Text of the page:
Welcome to my net worth update for November 2022! These numbers represent my wife and I’s net worth as of November 1st. Please check out our previous net worth update if you haven’t already!
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Savings & Expenses
Last month I earned an extra $10,000 “bonus” (let’s call it that) from my employer. This is an abnormal, unexpected payment that I probably won’t receive again anytime soon. I also received a few health insurance reimbursements from some of last month’s health spending. These abnormal cash flows helped us save $17,700—a crazy-high amount.
These savings were offset by some higher-than-normal expenses. The largest of which was $1,500 for a new phone, charger, and accessories. Another $500 went towards helping out family with a few travel-related expenses. And another $200 on birthday gifts for a couple of our friends and family.
The last abnormal expense was the $700 we spent on travel. We didn’t actually go anywhere last month, but we wanted to buy a few odds and ends to make our upcoming trip better: a new suitcase, travel pillow, and etc.
Overall our largest expense was that new phone. But luckily, that’s something that only happens every few years. And because it’s a top-of-the-line phone, my wife agreed to keep it for at least 3 years. That’ll make it less costly to own compared to buying a new phone every two years.
Investments & Dividends
Thanks to the extra income I received, I was able to plough a significant amount of cash into my RRSP. Here’s the breakdown of our investment contributions for the month:
- $8,500 to my RRSP
- $300 to my wife’s RRSP
- $10,000 to our Smith Maneuver account (Interactive Brokers)
That RRSP contribution was used to bring some balance back to my portfolio. I mainly bought VEE and VIU. Now that we maxed our TFSAs last month, I expect my RRSP will be the focus of our investment contributions for the next few months.
We also earned some significant dividends last month: $698 compared to $350 during the same month last year. That’s an increase of 94% which is about the same increase I noted last month.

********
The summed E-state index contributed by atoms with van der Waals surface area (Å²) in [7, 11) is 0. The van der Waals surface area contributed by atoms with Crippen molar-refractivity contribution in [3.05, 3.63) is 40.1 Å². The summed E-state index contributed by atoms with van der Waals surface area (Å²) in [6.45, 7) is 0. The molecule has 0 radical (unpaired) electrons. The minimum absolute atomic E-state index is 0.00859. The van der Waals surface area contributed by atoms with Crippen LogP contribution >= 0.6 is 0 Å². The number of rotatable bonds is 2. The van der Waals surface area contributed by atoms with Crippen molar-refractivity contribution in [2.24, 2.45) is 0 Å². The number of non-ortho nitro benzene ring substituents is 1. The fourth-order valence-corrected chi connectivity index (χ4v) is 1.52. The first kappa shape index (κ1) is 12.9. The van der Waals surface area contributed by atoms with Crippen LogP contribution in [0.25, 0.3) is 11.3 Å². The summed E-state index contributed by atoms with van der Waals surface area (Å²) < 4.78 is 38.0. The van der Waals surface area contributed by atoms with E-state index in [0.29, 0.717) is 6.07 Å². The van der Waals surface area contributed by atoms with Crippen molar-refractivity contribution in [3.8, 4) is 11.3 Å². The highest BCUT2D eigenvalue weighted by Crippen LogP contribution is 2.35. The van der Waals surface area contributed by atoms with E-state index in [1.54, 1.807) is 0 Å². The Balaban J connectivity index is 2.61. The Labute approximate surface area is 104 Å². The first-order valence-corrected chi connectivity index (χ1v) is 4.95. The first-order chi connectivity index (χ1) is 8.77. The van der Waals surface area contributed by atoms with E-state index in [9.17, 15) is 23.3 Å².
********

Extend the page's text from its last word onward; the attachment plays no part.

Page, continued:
That means we’ve earned over $5,000 in dividends in 2022. This is a significant improvement over last year.
Net Worth Change
Thanks to the stock market recovering a bit last month, our net worth actually improved dramatically compared to the previous month: we’re up $37,000 to $699,500. Our liquid net worth saw the largest increase, rising from $250,000 to $285,000.
This is mainly from stock market performance and the large bonus we received. With some more luck, we may break $300,000 liquid net worth by the end of the year. Here’s hoping!
In reviewing our accounts, we ended the month with the following:
- $254,700 in wholly-owned ETF investments
- $98,400 in ETF investments financed with debt (VEQT)
- $60,600 in HELOC debt
- $24,900 in personal line of credit debt
- $15,500 in margin debt
- $30,000 in cash savings
Including leveraged investments, we now control $353,000 worth of ETFs. This is a pretty huge position (for us) and means that just an 8% decrease can sink our net worth by $28,000. This is akin to what we’ve seen this year, where market turmoil has made it very difficult to meaningfully increase our net worth over the past many months.
However, this has presented a nice buying opportunity, and we hope the turmoil continues for the next little while as we continue to add more to our positions. Time will tell how that works out for us in the long run.
Thanks for Reading
I recently wrote a few articles that you may be interested in. This includes my post on the best REIT ETF in Canada and my how-to article on the getting cash back from your realtor! Consider giving those a read if you think they’ll help you on your financial journey!
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